This issue, however, is not discussed in the Timmer working paper. The government's official reason for lowering the support price for palay is to enable the FNA to buy more despite its limited funds.

On the other hand, the Timmer report emphasized that the NFA will need a huge subsidy if the difference between palay procurement prices and rice retail prices is narrow.

But if the margin is wider, the NFA would only need a little subsidy or no subsidy at 211. Thus, the support price should be lowered to widen the margin.

The Timmer report cited several prices for palay procurement (ranging from P2.70 to P3.50 per kilo) and rice retailing (ranging from P6.50 to P8 per kilo).

At a support price of P2.70 per kilo, the NFA would only require a subsidy amounting to P8 million if it retails the rice at P6.50 per kilo. No subsidy will be required if the retail price is raised to P7 per kilo.

At a support price of P3 per kilo, the subsidy would amount to P363 million at a retail price of P6.50 per kilo. The subsidy could go down to P77 million if the retail price is brought up to P7 per kilo. No subsidy is necessary if the retail price is set at P7.50 per kilo.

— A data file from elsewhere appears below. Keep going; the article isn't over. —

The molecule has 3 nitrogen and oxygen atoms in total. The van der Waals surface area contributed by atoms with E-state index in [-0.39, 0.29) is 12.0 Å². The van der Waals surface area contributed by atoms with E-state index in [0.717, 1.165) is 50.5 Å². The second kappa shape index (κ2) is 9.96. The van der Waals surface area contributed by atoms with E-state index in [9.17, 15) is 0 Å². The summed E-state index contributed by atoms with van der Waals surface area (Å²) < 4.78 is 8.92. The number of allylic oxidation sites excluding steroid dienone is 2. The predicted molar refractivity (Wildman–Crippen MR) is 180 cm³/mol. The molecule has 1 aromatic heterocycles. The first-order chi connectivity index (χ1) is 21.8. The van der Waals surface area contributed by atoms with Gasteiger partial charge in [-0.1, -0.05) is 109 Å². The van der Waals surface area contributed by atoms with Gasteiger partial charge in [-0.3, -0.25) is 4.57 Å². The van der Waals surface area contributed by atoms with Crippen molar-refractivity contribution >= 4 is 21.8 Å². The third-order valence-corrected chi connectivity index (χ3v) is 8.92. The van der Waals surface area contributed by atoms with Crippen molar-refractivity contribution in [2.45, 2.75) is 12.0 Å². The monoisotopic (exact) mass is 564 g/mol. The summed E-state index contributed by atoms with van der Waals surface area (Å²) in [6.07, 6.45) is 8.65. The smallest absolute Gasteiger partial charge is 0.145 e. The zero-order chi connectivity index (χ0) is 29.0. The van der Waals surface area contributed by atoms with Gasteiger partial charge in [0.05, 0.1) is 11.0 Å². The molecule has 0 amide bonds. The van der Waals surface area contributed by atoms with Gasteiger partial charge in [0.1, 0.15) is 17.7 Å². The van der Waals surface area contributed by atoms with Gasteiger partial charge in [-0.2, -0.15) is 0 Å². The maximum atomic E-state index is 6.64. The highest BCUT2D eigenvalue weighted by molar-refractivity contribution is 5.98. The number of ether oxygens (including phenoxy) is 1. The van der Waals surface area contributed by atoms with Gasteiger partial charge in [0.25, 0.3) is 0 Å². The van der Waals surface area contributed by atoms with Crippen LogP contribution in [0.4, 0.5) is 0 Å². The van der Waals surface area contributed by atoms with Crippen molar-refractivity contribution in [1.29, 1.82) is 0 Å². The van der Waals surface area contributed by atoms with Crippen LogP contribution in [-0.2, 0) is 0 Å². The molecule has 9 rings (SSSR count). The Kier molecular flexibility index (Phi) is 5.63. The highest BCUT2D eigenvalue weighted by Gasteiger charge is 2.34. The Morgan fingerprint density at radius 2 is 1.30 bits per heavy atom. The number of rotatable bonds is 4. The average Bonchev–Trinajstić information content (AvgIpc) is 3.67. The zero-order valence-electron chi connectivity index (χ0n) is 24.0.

At a P3.50 support price, however, the subsidy would start at P163 million if the retail price is fixed at P8 per kilo; P490 million at P7.50 per kilo; P980 million at P7 per kilo; and a staggering P1.63 billion if the retail price is maintained at P6.50 a kilo.

In a dialog with agriculture officials, farmer leaders of the Kilusang Magbubukid ng Philipinas [Peacants' Movement] yesterday said that instead of widening the margin, the government should convert the P3.50 support price into a “floor price.”

If this is not possible, the farmers asked that the support price be maintained at P3.50 and the government's procurement funds be increased.

Deputy Minister for Agriculture and Foo Carlos Dominguez told the farmers that their requests will be considered. However, he informed the farmers

that the government is really short of funds and may not be in a position to increase the NFA's procurement budget.

At the same time, he saic, it will be difficult to mandate a floor price since this would run counter to the government's policy of minimizing market intervention. There is also a possiblity that traders would refuse to buy palay if the support price is converted into ~ floor price,” he said.

/6662 CSO: 4200/1415

JPRS-SEA-86-174 26 September 198



[Text] The Philippines has proposed to the Japanese Government the use of the peso counterpart funding of three loans from Japan's Overseas Econonic Cooperation Fund (OECF) to finance critical government expenditures this year.

Finance Minister Jaime V. Ongpin submitted the proposal concerning the eight, ninth and a portion of the present 13th OECF yen package to fund the government's Rural-Based Eaploysent Progras.